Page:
Many people may be surprised to learn that Vitamin D is not actually a vitamin at all. It's actually in the family of steroid hormones.
Technically speaking, vitamins are nutrients that the body doesn't make on its own, but are required for normal body processes. Therefore, we need to take these in from our environment or our food instead.
Vitamin D is not strictly a vitamin because our bodies can actually make it through exposure to sunlight.
People became aware of vitamin D a long time ago when it was realized that some people who had dietary deficiencies wound up with bone problems, like rickets. But back then, when people spent all their time outdoors, deficiency in Vitamin D wasn't much of an issue.
Some food products like milk are supplemented with Vitamin D, and it's naturally occurring in fish like salmon, but otherwise, we don't get much Vitamin D from our diets.
Vitamin D plays an important role in the immune system and may have an impact on COVID-19.
There've been several recent studies looking at serum levels of vitamin D in relation to susceptibility or severity of COVID-19. We've seen that patients in an ICU with COVID-19 tend to be deficient in vitamin D at a higher rate.
It appears that deficiency in vitamin D causes an increased susceptibility to respiratory infections in general — not just COVID-19 but also influenza.
Our understanding of the role of vitamin D in reproduction and fertility is still evolving, and studies about it are not conclusive.
As a steroid hormone, Vitamin D has receptors all over the body, not just in the bone. Some of these receptors are in the female reproductive tract, including the ovaries, uterus, uterine lining and endometrium.
We know that women who are pregnant and have low vitamin D levels appear to have a higher risk of things like miscarriage, preterm delivery, low birth weight, gestational diabetes and preeclampsia.
Preeclampsia causes high blood pressure and a constellation of other issues that can happen typically late in the pregnancy and cause complications.
There have also been studies showing that some specific groups of women with infertility tend to have low vitamin D levels — such as patients with polycystic ovarian syndrome (PCOS).
Vitamin D also appears to be involved in the synthesis of other sex steroid hormones, like estrogen. It also seems to have an effect on AMH, which is a marker that we use to measure ovarian reserve, but also has a real function in the ovary.
There have been some studies correlating a lower success rate with IVF and low levels of vitamin D, but the quality of these studies are low and there are studies that conflict with this.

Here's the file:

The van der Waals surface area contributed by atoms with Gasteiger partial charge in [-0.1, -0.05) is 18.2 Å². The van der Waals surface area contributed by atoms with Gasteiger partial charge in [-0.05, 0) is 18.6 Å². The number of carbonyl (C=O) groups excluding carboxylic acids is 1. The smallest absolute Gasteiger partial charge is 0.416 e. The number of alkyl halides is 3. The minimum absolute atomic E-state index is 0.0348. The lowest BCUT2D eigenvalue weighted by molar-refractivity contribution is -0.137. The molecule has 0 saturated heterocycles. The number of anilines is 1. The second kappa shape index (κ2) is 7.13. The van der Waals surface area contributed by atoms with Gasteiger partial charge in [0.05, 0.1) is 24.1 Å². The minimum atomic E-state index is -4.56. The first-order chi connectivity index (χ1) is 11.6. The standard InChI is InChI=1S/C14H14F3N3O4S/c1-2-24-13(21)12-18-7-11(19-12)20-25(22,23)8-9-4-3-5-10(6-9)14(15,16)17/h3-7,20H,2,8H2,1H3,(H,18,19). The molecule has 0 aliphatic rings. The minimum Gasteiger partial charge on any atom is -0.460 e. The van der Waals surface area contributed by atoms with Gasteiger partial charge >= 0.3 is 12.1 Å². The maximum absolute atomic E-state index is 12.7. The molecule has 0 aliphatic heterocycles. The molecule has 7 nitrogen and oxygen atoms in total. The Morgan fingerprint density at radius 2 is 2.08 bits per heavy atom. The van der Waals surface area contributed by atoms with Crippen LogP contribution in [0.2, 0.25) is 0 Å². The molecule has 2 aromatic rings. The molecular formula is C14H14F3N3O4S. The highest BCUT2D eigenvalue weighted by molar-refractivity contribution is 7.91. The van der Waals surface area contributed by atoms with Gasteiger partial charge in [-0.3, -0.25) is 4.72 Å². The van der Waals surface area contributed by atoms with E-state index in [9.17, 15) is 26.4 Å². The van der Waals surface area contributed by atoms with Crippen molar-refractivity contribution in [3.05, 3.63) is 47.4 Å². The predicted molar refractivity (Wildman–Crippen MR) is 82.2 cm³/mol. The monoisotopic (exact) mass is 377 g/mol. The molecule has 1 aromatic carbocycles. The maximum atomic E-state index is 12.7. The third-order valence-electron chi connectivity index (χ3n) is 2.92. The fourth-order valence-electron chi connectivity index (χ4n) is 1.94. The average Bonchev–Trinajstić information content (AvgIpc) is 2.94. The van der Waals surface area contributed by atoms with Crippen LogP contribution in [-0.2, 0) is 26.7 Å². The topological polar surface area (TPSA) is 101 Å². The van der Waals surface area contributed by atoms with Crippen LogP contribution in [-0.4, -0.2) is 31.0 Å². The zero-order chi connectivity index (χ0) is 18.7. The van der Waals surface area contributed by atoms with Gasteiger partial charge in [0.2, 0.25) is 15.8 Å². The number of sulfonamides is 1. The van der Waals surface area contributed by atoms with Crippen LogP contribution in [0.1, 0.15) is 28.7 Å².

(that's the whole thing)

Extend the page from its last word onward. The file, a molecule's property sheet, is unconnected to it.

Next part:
Larger scale studies are needed to show causation, not just correlation, and to demonstrate that improving Vitamin D levels actually leads to improved IVF outcomes.
But to undertake such a study, a pharmaceutical company would need to be willing to pay hundreds of millions of dollars to get drugs approved — however, vitamin D is cheap. You can get a large bottle of it at your local supermarket for just a few dollars, and of course, sunlight is free.
We don't know for sure if low Vitamin D causes problems with fertility and pregnancy health.
For example, it could just be a poor diet in general that leads to those outcomes.
It could also be that sunlight does more than just improve Vitamin D; it could hypothetically improve something else that the medical community doesn’t fully understand yet. That would mean that simply taking more Vitamin D from the supermarket may not solve it.
Checking Vitamin D levels in infertile patients is part of a holistic approach to assessing and optimizing a patient’s overall health — just as we already check thyroid hormones in female patients that don't have an obvious goiter. (And low Vitamin D is much more common than thyroid deficiency!)
It’s important to treat the whole patient — not just their reproductive health. When we optimize a patient's overall health, their fertility is also optimized. Vitamin D is just one aspect of this.
But if you're having infertility issues and visiting a reproductive endocrinologist, you can ask your doctor to include a vitamin D test in your initial bloodwork and diagnostic testing.
If you live in an area where your exposure to sunlight is somewhat limited, or you're incredibly diligent about wearing sunscreen on every exposed part of your body at all times, you may be at a slightly increased risk of having low Vitamin D.
If you are low in Vitamin D, you may want to try getting more sunlight, and also look at optimizing your diet to make sure you're getting a variety of healthy vitamins and nutrients.
Have more questions about Vitamin D and infertility?
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